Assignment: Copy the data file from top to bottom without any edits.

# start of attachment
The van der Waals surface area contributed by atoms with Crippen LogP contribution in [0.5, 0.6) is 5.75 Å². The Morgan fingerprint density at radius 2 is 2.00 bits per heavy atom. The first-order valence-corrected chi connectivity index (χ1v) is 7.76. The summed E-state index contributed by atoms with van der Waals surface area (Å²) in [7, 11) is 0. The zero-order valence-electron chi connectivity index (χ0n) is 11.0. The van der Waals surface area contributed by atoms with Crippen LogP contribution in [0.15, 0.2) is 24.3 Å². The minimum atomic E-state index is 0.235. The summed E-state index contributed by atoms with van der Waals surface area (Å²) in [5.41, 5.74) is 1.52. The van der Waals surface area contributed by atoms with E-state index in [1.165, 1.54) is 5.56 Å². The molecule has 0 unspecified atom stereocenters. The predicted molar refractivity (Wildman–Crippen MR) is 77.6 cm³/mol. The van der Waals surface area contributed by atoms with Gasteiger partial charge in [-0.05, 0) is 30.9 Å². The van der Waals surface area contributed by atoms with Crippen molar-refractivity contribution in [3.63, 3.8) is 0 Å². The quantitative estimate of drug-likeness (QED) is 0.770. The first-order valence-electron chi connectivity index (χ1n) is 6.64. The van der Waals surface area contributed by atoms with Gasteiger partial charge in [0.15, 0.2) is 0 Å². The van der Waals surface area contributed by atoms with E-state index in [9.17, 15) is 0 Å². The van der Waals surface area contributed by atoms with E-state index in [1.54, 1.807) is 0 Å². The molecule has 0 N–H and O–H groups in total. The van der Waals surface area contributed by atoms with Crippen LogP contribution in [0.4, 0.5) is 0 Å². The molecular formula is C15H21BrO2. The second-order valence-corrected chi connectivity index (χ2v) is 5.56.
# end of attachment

The van der Waals surface area contributed by atoms with Crippen LogP contribution in [0.5, 0.6) is 5.75 Å². The Morgan fingerprint density at radius 2 is 2.00 bits per heavy atom. The first-order valence-corrected chi connectivity index (χ1v) is 7.76. The summed E-state index contributed by atoms with van der Waals surface area (Å²) in [7, 11) is 0. The zero-order valence-electron chi connectivity index (χ0n) is 11.0. The van der Waals surface area contributed by atoms with Crippen LogP contribution in [0.15, 0.2) is 24.3 Å². The minimum atomic E-state index is 0.235. The summed E-state index contributed by atoms with van der Waals surface area (Å²) in [5.41, 5.74) is 1.52. The van der Waals surface area contributed by atoms with E-state index in [1.165, 1.54) is 5.56 Å². The molecule has 0 unspecified atom stereocenters. The predicted molar refractivity (Wildman–Crippen MR) is 77.6 cm³/mol. The van der Waals surface area contributed by atoms with Gasteiger partial charge in [-0.05, 0) is 30.9 Å². The van der Waals surface area contributed by atoms with Crippen molar-refractivity contribution in [3.63, 3.8) is 0 Å². The quantitative estimate of drug-likeness (QED) is 0.770. The first-order valence-electron chi connectivity index (χ1n) is 6.64. The van der Waals surface area contributed by atoms with Gasteiger partial charge in [0.15, 0.2) is 0 Å². The van der Waals surface area contributed by atoms with E-state index in [9.17, 15) is 0 Å². The van der Waals surface area contributed by atoms with E-state index in [1.54, 1.807) is 0 Å². The molecule has 0 N–H and O–H groups in total. The van der Waals surface area contributed by atoms with Crippen LogP contribution in [0.4, 0.5) is 0 Å². The molecular formula is C15H21BrO2. The second-order valence-corrected chi connectivity index (χ2v) is 5.56.